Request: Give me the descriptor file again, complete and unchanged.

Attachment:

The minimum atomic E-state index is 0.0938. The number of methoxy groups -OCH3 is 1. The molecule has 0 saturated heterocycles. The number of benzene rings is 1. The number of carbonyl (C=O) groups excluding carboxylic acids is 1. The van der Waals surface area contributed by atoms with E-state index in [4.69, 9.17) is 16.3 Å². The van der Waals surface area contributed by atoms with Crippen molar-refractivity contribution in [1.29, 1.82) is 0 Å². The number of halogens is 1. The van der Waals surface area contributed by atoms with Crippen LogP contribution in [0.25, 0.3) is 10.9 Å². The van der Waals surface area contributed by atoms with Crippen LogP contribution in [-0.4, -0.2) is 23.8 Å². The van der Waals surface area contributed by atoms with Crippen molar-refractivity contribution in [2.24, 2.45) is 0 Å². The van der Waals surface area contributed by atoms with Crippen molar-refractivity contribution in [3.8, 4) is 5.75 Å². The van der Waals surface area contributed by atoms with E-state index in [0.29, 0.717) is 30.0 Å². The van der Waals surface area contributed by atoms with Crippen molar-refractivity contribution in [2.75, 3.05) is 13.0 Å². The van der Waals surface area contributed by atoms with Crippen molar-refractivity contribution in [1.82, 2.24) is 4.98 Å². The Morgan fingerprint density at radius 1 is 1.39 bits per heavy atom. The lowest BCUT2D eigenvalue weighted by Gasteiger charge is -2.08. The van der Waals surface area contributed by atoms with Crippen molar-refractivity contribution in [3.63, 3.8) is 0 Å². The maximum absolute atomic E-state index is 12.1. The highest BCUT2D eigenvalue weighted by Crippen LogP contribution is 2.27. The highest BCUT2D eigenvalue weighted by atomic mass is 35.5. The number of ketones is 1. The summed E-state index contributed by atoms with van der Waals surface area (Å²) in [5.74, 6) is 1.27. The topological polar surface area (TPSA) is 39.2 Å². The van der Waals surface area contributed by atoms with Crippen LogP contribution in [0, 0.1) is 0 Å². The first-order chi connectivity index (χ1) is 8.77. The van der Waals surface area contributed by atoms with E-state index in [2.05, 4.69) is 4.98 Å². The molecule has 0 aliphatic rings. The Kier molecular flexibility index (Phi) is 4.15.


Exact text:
The minimum atomic E-state index is 0.0938. The number of methoxy groups -OCH3 is 1. The molecule has 0 saturated heterocycles. The number of benzene rings is 1. The number of carbonyl (C=O) groups excluding carboxylic acids is 1. The van der Waals surface area contributed by atoms with E-state index in [4.69, 9.17) is 16.3 Å². The van der Waals surface area contributed by atoms with Crippen molar-refractivity contribution in [1.29, 1.82) is 0 Å². The number of halogens is 1. The van der Waals surface area contributed by atoms with Crippen LogP contribution in [0.25, 0.3) is 10.9 Å². The van der Waals surface area contributed by atoms with Crippen LogP contribution in [-0.4, -0.2) is 23.8 Å². The van der Waals surface area contributed by atoms with Crippen molar-refractivity contribution in [2.24, 2.45) is 0 Å². The van der Waals surface area contributed by atoms with Crippen molar-refractivity contribution in [3.8, 4) is 5.75 Å². The van der Waals surface area contributed by atoms with E-state index in [0.29, 0.717) is 30.0 Å². The van der Waals surface area contributed by atoms with Crippen molar-refractivity contribution in [2.75, 3.05) is 13.0 Å². The van der Waals surface area contributed by atoms with Crippen molar-refractivity contribution in [1.82, 2.24) is 4.98 Å². The Morgan fingerprint density at radius 1 is 1.39 bits per heavy atom. The lowest BCUT2D eigenvalue weighted by Gasteiger charge is -2.08. The van der Waals surface area contributed by atoms with Crippen molar-refractivity contribution in [3.63, 3.8) is 0 Å². The maximum absolute atomic E-state index is 12.1. The highest BCUT2D eigenvalue weighted by Crippen LogP contribution is 2.27. The highest BCUT2D eigenvalue weighted by atomic mass is 35.5. The number of ketones is 1. The summed E-state index contributed by atoms with van der Waals surface area (Å²) in [5.74, 6) is 1.27. The topological polar surface area (TPSA) is 39.2 Å². The van der Waals surface area contributed by atoms with Crippen LogP contribution in [0, 0.1) is 0 Å². The first-order chi connectivity index (χ1) is 8.77. The van der Waals surface area contributed by atoms with E-state index in [2.05, 4.69) is 4.98 Å². The molecule has 0 aliphatic rings. The Kier molecular flexibility index (Phi) is 4.15.